We eventually made it to the crater rim for what proved to be an unforgetable view and experience. But this was only half the story because I was here to climb the summit! That night we pitched our tents on the rim of the crater. At 03:00 am, after a restless sleep (caused by a combination of anticipation, concern about the weather and monkeys raiding our belongings), we rose for the trek to the summit for the sunrise. If I thought the climb to the crater rim had been though, the summit climb was thougher. No wonder few travellers go al the way. It was bitterly cold and heavy cloud shrouded everything, making it difficult to see the trail. Our path lit by torchlight, I shadowed my guide as we travelled along the crater toward the soaring jagged peak.

            After an hour of scrambling we started climbing. Like the long ascent to the crater  rim the previous day, it was labourious and steep trudge. The ground under foot was made up of loose volcanic sand and it seemed to be one step forward and two steps back. Two hours later we arrived at a spot which my guide solemnly pronounced to be “near the top”. The cloud had lifted by that stage and I swear the stars twinkled a little more brightly with those words.

            The summit proved to be a series of rocky crags. In a few cases it was possible to scramble from one of these jagged outcrops to another but most were inaccesible. With equal validity, each of these rocks could lay claim to the title of The Summit and the grand height of 3.726 metres above sea level.

            I clambered up to what seemed to be as good a summit as any~it certainly was no lower than the others~and sat down to watch a high-altitude light show which exceeded my wildest expectations. A fine, deep red line split the inky night, following the gentle curve of the previously indiscernible horizon.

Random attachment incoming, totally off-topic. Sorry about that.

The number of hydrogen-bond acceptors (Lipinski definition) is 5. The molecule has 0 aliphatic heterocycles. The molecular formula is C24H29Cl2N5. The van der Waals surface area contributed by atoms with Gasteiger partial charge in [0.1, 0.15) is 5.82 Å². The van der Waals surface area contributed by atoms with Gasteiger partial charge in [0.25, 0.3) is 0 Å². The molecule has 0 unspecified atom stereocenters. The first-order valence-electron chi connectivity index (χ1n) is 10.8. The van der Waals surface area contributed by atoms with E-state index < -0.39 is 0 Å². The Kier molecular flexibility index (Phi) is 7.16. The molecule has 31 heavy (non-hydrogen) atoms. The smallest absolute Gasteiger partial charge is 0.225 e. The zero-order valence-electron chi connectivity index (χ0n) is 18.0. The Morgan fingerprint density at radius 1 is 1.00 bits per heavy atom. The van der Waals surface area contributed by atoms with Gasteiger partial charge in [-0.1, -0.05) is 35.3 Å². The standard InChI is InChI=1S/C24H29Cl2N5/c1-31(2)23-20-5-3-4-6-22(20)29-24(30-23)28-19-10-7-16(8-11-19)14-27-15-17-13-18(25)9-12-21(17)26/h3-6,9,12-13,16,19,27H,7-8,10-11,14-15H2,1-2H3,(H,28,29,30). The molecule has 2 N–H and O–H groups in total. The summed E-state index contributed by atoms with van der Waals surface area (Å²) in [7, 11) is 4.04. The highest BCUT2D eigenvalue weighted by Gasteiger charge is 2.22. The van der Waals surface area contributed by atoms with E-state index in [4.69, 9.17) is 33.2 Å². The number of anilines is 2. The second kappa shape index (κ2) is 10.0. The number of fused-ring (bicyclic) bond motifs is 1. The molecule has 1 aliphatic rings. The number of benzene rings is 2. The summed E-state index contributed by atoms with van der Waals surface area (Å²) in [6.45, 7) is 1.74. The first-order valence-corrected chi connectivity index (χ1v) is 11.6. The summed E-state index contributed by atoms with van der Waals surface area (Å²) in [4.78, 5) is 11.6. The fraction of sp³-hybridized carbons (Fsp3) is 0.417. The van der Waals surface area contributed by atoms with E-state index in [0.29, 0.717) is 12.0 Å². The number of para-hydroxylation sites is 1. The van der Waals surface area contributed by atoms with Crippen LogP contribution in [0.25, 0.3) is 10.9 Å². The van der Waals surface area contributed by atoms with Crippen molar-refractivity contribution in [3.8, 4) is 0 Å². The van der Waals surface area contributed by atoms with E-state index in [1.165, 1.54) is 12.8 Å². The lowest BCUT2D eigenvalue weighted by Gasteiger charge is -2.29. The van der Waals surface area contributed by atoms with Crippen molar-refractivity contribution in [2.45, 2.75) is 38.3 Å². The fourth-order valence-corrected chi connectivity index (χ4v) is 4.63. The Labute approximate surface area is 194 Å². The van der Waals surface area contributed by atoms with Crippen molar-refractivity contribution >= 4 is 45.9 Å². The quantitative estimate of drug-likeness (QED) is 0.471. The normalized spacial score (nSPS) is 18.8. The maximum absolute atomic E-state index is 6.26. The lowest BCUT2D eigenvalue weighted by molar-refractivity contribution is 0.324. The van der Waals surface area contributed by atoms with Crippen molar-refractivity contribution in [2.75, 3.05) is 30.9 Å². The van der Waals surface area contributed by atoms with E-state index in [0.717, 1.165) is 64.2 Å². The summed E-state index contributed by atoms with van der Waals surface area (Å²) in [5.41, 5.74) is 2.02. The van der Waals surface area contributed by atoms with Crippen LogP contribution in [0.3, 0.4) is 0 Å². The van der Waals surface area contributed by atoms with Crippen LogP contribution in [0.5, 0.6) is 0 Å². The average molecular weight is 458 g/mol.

Over the next 20 minutes the sky glowed mauve then a beautiful dusky pink before turning a fiery red as the sun’s orb began to appear and light up the jagged summit. As the sky lightened, the sea also seemed to glow from within and small islands lying just off the caost stood out sharply as black smudges against a luminescent pink surface. The summit gave spectacular views off to the island of Sumbawa in the east. Bali was clearly visible, just next door it seemed, and with the sun just peeping over the horizon, Mount Rinjani cast a shadow all the way to Bali’s shores. A little closer to home the three “Gilis”~three tropical islands just of Lombok’s coast~beck-oned as I began to feel the cold.

            Once the light had evened out I began the descent to our camp which I could see as a few green and blue specks far below on the crater rim. I discovered the path we had climbed in the dark was along a metre-wide ridge. A few false steps to one side, or a longer than usual backwards slide, would have seen a plunge down to the lake on one side or, on the other, an unstoppable tumble for several kilometres down the scree-covered outer slope of the crater.

            Climbers wishing to soothe their tired limbs can make the long descent to the lake, to the hot springs ot the Kokok Puteh river. Kokok Puteh cascades down a crease in the mountain side below the lake in a series of deep, yellow-green hot pools was an interesting sensory experience. The bottom and banks were made up of deep layers of yellow and black sulphur crystals and packed together into a sand-like substance. Once accustomed to the strange sandy floor below me, the thick sulphureous air above and the very hot water in between, the experience was incredible. The aches and pains from the trek melted away in the hot, flowing water~or was it because I was too pre-occupied wondering whether blisters were forming?

            That evening we camped by the lake and the next day made a final climb back up to the crater rim for the last glimpse of one of Asia’s hidden gems before hobbling down towards Batu Koq, our waiting van and some much appreciated ice-cold fresh drinks.